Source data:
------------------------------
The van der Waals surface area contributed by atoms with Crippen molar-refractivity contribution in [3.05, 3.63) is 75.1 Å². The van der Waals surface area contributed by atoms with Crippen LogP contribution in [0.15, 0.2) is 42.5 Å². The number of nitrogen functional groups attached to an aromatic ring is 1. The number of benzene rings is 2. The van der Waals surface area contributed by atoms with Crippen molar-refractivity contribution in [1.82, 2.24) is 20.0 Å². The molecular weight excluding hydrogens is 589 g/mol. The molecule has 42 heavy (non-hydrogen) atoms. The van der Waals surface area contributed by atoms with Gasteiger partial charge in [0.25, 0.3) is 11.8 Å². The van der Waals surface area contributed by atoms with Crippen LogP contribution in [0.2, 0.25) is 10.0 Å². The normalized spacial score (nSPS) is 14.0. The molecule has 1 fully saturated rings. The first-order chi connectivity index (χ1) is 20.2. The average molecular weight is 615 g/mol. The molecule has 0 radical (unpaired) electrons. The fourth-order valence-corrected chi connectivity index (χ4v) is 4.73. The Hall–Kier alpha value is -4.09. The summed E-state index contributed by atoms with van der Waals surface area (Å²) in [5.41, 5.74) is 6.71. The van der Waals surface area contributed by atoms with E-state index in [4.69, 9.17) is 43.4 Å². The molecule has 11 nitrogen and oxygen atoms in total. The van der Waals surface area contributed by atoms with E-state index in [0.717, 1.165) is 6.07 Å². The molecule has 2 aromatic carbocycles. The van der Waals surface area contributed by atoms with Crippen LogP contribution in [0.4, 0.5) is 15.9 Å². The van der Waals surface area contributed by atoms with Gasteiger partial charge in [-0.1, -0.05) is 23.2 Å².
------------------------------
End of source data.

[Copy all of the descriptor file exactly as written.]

The van der Waals surface area contributed by atoms with Crippen molar-refractivity contribution in [3.05, 3.63) is 75.1 Å². The van der Waals surface area contributed by atoms with Crippen LogP contribution in [0.15, 0.2) is 42.5 Å². The number of nitrogen functional groups attached to an aromatic ring is 1. The number of benzene rings is 2. The van der Waals surface area contributed by atoms with Crippen molar-refractivity contribution in [1.82, 2.24) is 20.0 Å². The molecular weight excluding hydrogens is 589 g/mol. The molecule has 42 heavy (non-hydrogen) atoms. The van der Waals surface area contributed by atoms with Gasteiger partial charge in [0.25, 0.3) is 11.8 Å². The van der Waals surface area contributed by atoms with Crippen LogP contribution in [0.2, 0.25) is 10.0 Å². The normalized spacial score (nSPS) is 14.0. The molecule has 1 fully saturated rings. The first-order chi connectivity index (χ1) is 20.2. The average molecular weight is 615 g/mol. The molecule has 0 radical (unpaired) electrons. The fourth-order valence-corrected chi connectivity index (χ4v) is 4.73. The Hall–Kier alpha value is -4.09. The summed E-state index contributed by atoms with van der Waals surface area (Å²) in [5.41, 5.74) is 6.71. The van der Waals surface area contributed by atoms with E-state index in [4.69, 9.17) is 43.4 Å². The molecule has 11 nitrogen and oxygen atoms in total. The van der Waals surface area contributed by atoms with E-state index in [0.717, 1.165) is 6.07 Å². The molecule has 2 aromatic carbocycles. The van der Waals surface area contributed by atoms with Crippen LogP contribution in [0.4, 0.5) is 15.9 Å². The van der Waals surface area contributed by atoms with Gasteiger partial charge in [-0.1, -0.05) is 23.2 Å².